The trouble is finding all that high-grade debt. The U.S. had $10.8 trillion in Treasuries outstanding at the end of August. Other countries, including Japan and European nations rated AAA or AA, had about $24 trillion of debt in the second quarter of 2011, according to an April report by the International Monetary Fund. Those government securities are already in heavy demand from central banks and investors.
The solution: At least seven banks plan to let customers swap lower-rated securities that don’t meet standards, in return for a loan of Treasuries or similar holdings that do qualify, a process dubbed “collateral transformation.” The maneuver allows investors who don’t have assets that meet a clearinghouse’s standards to pledge corporate bonds or mortgage-linked securities to a bank in exchange for a loan of Treasuries. The investor then posts the Treasuries—the transformed collateral—to the clearinghouse. The bank earns fees plus interest, and the investor is obliged at some point to return the Treasuries. In effect, the collateral is being rented…
JPMorgan Chase (JPM) and Bank of America (BAC) are already marketing their new collateral-transformation desks, executives at the companies say. Other banks confirmed they’re planning to offer the service too, including Bank of New York Mellon (BK), Barclays (BCS), Deutsche Bank (DB), and State Street (STT).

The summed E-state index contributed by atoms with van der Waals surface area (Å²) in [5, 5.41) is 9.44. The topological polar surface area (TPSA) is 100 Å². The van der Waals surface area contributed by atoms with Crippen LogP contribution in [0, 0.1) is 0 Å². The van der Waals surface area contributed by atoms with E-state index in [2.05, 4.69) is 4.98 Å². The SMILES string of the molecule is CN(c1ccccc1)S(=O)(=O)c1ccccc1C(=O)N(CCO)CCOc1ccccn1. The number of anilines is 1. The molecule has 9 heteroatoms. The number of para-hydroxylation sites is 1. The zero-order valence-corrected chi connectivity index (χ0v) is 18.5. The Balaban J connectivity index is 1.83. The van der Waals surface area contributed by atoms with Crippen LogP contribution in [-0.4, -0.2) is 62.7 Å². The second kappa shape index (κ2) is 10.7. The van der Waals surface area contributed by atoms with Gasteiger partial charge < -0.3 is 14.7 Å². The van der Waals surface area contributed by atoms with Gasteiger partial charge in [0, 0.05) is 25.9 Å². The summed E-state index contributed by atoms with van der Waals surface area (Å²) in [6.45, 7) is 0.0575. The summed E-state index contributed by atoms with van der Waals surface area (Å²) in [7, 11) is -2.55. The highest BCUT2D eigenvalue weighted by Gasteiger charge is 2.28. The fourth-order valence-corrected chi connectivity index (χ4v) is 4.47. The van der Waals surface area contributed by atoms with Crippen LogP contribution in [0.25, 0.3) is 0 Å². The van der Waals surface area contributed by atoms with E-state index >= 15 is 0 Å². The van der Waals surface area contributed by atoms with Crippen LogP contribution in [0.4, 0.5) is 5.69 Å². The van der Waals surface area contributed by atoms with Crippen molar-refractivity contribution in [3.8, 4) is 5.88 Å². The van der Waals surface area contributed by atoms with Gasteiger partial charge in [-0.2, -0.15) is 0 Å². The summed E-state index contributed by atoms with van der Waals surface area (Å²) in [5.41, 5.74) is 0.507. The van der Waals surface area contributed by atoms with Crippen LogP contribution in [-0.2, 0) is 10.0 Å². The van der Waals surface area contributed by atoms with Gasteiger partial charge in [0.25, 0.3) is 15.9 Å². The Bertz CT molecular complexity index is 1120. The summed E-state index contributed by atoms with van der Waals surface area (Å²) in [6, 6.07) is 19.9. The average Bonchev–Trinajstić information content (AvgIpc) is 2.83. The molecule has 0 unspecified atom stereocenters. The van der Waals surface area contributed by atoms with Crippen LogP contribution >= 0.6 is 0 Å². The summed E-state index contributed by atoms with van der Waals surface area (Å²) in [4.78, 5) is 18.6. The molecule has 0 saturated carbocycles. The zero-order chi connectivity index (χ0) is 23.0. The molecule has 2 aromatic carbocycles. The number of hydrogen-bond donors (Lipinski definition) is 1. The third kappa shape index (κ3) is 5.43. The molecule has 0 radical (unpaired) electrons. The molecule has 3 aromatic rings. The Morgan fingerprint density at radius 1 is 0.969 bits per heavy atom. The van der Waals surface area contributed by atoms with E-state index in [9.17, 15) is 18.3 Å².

Here’s the actual amount of Treasuries available to the banks:
|Total US Sovereign Debt||$16 trillion|
|Foreign Nation holdings||$5.4 trillion|
|Intergovernmental holdings||$4.8 trillion|
|US Federal Reserve||$1.5 trillion|
Indeed, as the below article reveals, the search for high quality collateral is one of the primary items holding up the Treasury market. The Treasury’s latest information reveals that:
Foreign ownership of U.S. Treasury securities rose to a record level in October, a sign that overseas investors remain confident in U.S. debt despite a potential budget crisis.
Total foreign holdings of U.S. Treasurys rose to $5.48 trillion in October, the Treasury Department said Monday. That was up 0.1 percent from September. Still, the increase of $6 billion was the weakest since total holdings fell in December 2011.
China, the largest holder of U.S. government debt, increased its holdings slightly to $1.16 trillion. Japan, the second-largest holder, boosted its holdings by a smaller amount to $1.13 trillion. Brazil, the country with the third-largest holdings, increased its total to $255.2 billion.
My point with all of this is that the search for collateral will drive yields lower… until the bond markets truly begin to spin out of control. In the meantime, the US Fed is playing a very dangerous game by purchasing as many Treasuries as it is. But that game can last much longer than anticipated.
How precisely these issues will finally play out is a mystery. But the consequences will be tremendous. And enormous fortunes will be made by those who get it right. The first key clues will be when Bunds and Treasuries begin to nose dive in a big way.